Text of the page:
Like many unpleasant life lessons, this has been a learning experience.
The wheels of justice move glacially slow.
We waited weeks for the notice that my son was being charge with first degree home invasion. Then we had to be assigned an attorney by the court. Then there were appearances and reports to submit. The sheer drag time of getting a competency review dulled the initial sharp stabs of terror to a steady, gnawing anxiety. I cried a lot this summer and into the fall.
During that time, Child Protective Services became involved. I was very grateful for the unexpected kindness of the Children’s Services Specialist who eventually cleared me of charges of neglect.
There were some positives.
The county health organization expedited Alexei’s process for getting ABA assistance as well as Community Living Supports. We are finally getting the help we’ve needed.
Also, I was able to take advantage of a program through Vivint Gives Back to get a reduced rate for a security system that will wake me up if any one of the doors or windows are opened.
And my son’s window now has security bars, because he can get into trouble even faster than an alarm system can wake me. (I stopped jerking awake at the slightest noise after these were installed.)
My son’s psychiatrist agreed to let my son take stronger meds to help keep him asleep.
And this week, my son was declared legally incompetent.
The case was dismissed with prejudice. Which is a good thing. It means he can’t be held responsible for his crimes and the verdict is final.
And I can only hope that the next time a family like mine is struggling, that it doesn’t take a crisis to get assistance. And that maybe the neighbors will offer to help make our lives easier instead of harder.
As for me, I spent these months channeling my fears and anxiety into my garden. Every time I had a panic attack or thought about losing my son, I planted flowers. I think I there are over five hundred bulbs and perennials out there now.
So, when spring arrives, perhaps it will bring a promise of better things.
I travel for a purpose. Generally, that purpose is to get to a destination. Sometimes, however, for my son’s sake, I travel for distance. For pleasure. To lose myself in the rolling roads dividing the countryside into rows of waving cornstalks and fields of bucolic cows chewing endless mouthfuls of grass. Usually there is an Aaron Copland sound track playing in my imagination.*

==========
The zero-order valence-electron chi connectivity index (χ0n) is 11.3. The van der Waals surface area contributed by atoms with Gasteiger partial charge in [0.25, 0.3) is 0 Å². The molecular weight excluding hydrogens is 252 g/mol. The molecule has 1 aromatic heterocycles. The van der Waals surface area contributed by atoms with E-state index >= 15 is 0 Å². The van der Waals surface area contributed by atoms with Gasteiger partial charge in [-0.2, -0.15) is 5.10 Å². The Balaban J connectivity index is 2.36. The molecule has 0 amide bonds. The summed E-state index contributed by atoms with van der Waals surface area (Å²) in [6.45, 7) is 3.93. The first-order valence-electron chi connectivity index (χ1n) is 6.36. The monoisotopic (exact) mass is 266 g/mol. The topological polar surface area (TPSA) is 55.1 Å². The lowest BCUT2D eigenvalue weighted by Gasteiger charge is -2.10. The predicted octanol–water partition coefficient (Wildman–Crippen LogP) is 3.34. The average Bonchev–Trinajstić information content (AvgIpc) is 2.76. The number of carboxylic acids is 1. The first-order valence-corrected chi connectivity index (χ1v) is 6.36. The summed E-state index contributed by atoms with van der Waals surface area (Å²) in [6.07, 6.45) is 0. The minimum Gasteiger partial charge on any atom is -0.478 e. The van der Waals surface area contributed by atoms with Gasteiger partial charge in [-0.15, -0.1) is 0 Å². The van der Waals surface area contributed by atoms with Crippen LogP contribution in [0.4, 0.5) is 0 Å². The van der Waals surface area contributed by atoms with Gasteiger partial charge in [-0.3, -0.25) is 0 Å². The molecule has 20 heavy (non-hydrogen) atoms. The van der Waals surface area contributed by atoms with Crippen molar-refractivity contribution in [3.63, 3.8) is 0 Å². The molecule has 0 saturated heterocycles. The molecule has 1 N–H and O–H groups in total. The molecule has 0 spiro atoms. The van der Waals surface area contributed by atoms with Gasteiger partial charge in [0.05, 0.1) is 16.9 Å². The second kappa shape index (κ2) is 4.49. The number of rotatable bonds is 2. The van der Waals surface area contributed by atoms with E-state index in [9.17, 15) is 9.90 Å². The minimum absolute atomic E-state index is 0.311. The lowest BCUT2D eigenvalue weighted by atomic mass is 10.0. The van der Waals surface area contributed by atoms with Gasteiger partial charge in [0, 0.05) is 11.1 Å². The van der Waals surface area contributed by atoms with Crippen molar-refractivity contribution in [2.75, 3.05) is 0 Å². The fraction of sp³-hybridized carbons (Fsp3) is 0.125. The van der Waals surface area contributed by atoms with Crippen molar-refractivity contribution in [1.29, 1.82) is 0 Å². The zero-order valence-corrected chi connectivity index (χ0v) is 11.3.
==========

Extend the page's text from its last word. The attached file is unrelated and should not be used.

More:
Recently, however, I had this experience backfire…and go hilariously bad. The tale ends up with a life-saving intervention from the Michigan DNR and a ‘Hail Mary’ airport pick-up. Join us for the missed-flight entertainment, if you dare, on the adventure I am calling:
F*ck the Road Less Traveled
It all begins with meeting a friend from afar.
Like most heroic quests, ‘Jay’ comes a long way to meet me. (Okay…technically she is visiting family, but still, meeting me is the added cherry on the trip-from-Japan Sundae.) Unlike most of my ‘internet friends’ who are likely market-research algorithms with questionable profile pics, Jay is a real live person.
Jay is so terribly cool, she met up with me at the nearby Panera for an hour of lovely conversation–despite juggling jet lag, a toddler, and the joys of accommodating myriad family obligations to meet up with someone she only knows in the digital sense from Nanowrimo.**
I was geeked. Her dad joined the venture–mostly because he was her chauffeur–but he was an engaging story teller who kept the conversation rolling. When our time together ran out, he invited me to come up to the family reunion scheduled for Saturday next.
“Sure.” I say. “But I’ll have to leave in time to get my mother-in-law from the airport.”
“I live in the woods, so, when you get up there, just call me and I’ll meet you so you can follow me back to the house.” He assures me.
“Oh, I have GPS. I’ve been up in that area before. I’m sure I’ll be fine.”
Saturday rolls around and I cram my kid in the car and we’re off winding the back roads of beyond because I haven’t yet figured out that my car’s GPS has been avoiding highways on purpose. We arrive with only a few rural/off-map detours. (Okay…we got lost three times finding the house. But for me, that’s ONLY three times.) This makes me unbelievably cocky. If you don’t know me well, know this…if anyone can get lost going someplace, it’s me. But, I’ve come to rely on my son’s innate desire to travel to get us where we want to go.
Jay is warm, her daughter is adorable, and her father is welcoming. A yard full of strangers don’t question me or my giant son’s right to be there. The picnic is a nice, if brief, interlude at someone else’s family reunion. Before long, it’s time for us to leave to meet a plane. I tender our regrets clutching the scrawled map Jay’s father painstakingly wrote out for me to follow back to civilization. Upon leaving, I immediately take a wrong turn and don’t figure it out until it is far, far too late. Much to my son’s delight.
If you have never been to Fremont, Michigan, I highly recommend you visit. Especially if you want to become part of the witness protection program. Because, I promise you, once you move there, no one will find you again. Ever.